Donna Boehme and Joseph E. Murphy – Ethikos – March 2010
Something remarkable transpired in Paris on Dec. 9, 2009 — a development that should be on the radar screen of all boards of directors of multinationals. The occasion was a high-level symposium marking the 10th anniversary of the Organization for Economic Cooperation and Development (OECD) Anti-bribery Convention’s taking effect. At this event, the quiet inclusion of three words—“ethics and compliance”—into newly issued anticorruption recommendations marked a dramatic international recognition of the critical need for proactive compliance and ethics programs for companies both small and large, around the world.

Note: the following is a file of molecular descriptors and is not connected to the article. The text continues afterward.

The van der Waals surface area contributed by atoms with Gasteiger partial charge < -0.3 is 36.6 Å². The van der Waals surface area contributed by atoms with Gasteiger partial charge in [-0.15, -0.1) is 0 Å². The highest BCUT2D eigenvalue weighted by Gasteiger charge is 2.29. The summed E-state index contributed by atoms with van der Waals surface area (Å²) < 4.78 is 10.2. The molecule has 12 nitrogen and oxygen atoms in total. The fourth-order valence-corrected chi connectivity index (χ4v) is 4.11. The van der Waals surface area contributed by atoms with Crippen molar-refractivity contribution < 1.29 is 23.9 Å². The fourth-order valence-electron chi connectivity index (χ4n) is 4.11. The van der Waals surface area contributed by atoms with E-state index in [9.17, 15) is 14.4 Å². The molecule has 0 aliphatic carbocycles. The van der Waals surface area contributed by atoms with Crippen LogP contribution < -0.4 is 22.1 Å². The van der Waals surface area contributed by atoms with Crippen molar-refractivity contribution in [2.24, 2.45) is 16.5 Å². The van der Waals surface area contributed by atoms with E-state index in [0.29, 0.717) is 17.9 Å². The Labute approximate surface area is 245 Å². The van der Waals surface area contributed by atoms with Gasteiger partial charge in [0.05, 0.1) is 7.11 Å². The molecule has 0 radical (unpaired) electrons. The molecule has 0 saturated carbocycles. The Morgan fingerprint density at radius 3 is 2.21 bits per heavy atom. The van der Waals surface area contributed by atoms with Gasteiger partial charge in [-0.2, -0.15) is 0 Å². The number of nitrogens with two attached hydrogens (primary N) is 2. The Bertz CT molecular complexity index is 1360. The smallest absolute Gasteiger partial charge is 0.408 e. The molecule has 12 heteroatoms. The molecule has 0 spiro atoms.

As observers of international diplomacy know, it is extraordinarily difﬁcult to get 38 nations (the world’s 30 most economically developed democracies, plus eight other Convention signatories) to agree on anything, much less the recommended behavior of companies to avoid bribery and corruption of foreign ofﬁcials. For many of the member nations, the idea of their governments proactively promoting compliance and ethics programs to combat bribery is a new concept. Even in countries like the United States, which have pioneered some such efforts, the recommendations challenge governments to do more.
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